• 3.2.1 SELECTIVITY IN HIGH-RESOLUTION MASS SPECTROMETRY: ACCURATE MASS AND RESOLUTION IN QUALITATIVE ANALYSIS3.2.2 IMPROVING SELECTIVITY BY TANDEM MASS SPECTROMETRY INFORMATION; 3.2.3 QUANTITATIVE PERFORMANCE; 3.3 DATA ANALYSIS WORKFLOWS IN HIGH-RESOLUTION MASS SPECTROMETRY; 3.3.1 QUALITATIVE SCREENING METHOD VALIDATION; 3.3.2 NONTARGET ANALYSIS; 3.4 CONCLUSIONS; Acknowledgments; REFERENCES; FURTHER READING; 4
  • Current Legislation on Pesticides; 4.1 INTRODUCTION; 4.2 PESTICIDES; 4.2.1 IDENTITY AND PHYSICOCHEMICAL PROPERTIES; 4.2.2 PESTICIDES CLASSIFICATION
  • 4.2.3 PESTICIDE METABOLITES AND TRANSFORMATION PRODUCTS4.3 LEGISLATION; 4.3.1 PESTICIDES AUTHORIZATION; 4.3.2 MAXIMUM RESIDUE LIMITS; 4.3.3 MONITORING PROGRAMS; 4.4 ANALYTICAL QUALITY CONTROL-METHOD VALIDATION; 4.4.1 GUIDELINES FOR PESTICIDE RESIDUE ANALYSIS; 4.4.1.1 Method Validation for Pesticide Residues; 4.4.1.2 Quality Assurance; 4.4.1.3 Uncertainty; 4.5 MASS SPECTROMETRY IN PESTICIDE RESIDUE ANALYSIS; 4.5.1 MASS SPECTROMETRY IDENTIFICATION AND CONFIRMATION; 4.5.2 POTENTIAL OF HIGH-RESOLUTION MASS SPECTROMETRY IN PESTICIDE RESIDUE ANALYSIS; REFERENCES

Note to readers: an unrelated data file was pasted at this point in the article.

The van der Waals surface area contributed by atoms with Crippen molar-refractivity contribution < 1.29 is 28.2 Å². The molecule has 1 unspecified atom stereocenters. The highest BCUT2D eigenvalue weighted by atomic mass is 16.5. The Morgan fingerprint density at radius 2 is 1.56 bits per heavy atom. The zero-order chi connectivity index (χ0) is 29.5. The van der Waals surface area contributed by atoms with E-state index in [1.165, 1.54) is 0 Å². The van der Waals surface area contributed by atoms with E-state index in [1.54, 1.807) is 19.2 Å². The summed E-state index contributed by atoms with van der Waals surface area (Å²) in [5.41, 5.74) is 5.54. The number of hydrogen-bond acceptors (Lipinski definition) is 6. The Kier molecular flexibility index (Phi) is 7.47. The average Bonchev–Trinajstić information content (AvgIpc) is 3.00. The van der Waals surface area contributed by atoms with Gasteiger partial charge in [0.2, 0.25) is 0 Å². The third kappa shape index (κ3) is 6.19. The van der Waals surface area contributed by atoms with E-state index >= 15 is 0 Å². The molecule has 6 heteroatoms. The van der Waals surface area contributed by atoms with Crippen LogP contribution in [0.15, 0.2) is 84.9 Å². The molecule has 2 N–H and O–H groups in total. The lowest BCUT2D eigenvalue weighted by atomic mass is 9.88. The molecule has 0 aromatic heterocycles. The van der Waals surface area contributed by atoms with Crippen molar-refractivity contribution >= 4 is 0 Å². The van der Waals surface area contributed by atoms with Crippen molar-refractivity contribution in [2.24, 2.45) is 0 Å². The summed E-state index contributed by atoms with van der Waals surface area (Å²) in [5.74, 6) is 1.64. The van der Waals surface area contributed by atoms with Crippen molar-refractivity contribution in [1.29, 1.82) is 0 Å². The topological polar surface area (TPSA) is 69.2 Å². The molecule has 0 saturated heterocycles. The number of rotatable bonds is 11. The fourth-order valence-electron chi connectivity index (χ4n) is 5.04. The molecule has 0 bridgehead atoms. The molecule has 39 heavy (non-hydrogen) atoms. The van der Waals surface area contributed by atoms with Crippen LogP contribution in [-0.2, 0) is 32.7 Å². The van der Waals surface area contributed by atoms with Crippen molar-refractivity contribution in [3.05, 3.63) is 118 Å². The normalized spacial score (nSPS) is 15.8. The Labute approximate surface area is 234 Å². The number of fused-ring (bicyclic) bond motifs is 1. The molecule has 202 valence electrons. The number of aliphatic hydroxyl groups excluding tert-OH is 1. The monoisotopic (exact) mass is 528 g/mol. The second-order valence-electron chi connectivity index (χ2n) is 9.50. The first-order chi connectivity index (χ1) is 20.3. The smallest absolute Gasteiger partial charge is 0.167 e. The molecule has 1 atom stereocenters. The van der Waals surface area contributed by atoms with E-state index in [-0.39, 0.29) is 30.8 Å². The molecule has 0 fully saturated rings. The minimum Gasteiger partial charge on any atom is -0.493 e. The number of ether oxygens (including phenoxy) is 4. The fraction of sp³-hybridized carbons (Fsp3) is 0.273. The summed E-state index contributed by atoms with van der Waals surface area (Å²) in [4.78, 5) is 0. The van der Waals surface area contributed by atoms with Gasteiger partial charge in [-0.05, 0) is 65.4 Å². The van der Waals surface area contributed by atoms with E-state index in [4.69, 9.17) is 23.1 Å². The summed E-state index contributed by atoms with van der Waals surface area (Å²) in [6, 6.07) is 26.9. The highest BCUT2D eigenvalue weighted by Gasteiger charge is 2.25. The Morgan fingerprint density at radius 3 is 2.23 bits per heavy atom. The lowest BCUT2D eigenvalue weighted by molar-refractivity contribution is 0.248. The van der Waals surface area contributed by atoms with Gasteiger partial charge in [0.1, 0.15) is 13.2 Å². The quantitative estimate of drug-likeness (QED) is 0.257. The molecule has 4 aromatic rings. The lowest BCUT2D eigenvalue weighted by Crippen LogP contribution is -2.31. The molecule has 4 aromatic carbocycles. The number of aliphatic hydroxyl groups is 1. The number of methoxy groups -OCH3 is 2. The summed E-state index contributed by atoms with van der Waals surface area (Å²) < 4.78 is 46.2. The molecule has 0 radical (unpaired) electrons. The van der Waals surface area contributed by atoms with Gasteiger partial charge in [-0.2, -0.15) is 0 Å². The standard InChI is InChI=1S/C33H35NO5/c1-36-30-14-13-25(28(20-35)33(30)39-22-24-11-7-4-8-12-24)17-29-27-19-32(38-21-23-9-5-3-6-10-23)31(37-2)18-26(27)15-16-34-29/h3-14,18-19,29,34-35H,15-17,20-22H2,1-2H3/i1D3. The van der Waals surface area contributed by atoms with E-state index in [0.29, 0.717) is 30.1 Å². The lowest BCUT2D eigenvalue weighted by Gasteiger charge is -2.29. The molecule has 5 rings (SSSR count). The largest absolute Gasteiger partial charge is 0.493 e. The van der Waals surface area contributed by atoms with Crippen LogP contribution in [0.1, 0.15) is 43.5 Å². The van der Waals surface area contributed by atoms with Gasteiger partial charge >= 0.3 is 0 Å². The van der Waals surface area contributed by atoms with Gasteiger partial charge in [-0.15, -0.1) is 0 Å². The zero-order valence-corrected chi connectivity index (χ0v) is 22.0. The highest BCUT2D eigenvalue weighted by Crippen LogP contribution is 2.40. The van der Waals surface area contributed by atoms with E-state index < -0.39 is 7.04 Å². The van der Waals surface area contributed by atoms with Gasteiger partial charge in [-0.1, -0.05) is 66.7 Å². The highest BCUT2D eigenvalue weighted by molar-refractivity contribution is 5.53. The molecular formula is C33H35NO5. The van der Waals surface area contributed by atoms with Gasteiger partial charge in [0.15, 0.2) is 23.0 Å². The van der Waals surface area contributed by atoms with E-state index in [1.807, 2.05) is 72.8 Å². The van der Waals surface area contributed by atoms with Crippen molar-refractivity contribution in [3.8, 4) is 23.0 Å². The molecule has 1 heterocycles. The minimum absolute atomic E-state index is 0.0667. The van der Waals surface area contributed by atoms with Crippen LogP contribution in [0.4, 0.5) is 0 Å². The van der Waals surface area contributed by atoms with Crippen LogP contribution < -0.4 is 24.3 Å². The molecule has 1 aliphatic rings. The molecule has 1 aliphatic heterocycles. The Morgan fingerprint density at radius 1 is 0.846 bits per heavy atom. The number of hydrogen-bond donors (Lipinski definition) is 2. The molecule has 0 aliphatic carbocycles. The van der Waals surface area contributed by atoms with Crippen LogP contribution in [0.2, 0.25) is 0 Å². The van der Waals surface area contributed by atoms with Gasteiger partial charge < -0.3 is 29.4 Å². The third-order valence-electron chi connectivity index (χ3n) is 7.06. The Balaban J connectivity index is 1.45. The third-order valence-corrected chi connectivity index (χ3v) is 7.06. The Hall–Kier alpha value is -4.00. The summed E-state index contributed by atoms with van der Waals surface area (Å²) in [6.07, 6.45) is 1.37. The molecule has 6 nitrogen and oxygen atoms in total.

• 5
  • Advanced Sample Preparation Techniques for Pesticide Residues Determination by HRMS Analysis
The present invention relates to methods and compositions for increasing production of methyl ketones in a genetically modified host cell that overproduces .beta.-ketoacyl-CoAs through a re-engineered .beta.-oxidation pathway and overexpresses FadM.
Book
1 online resource (p. 762-771 ): digital, PDF file.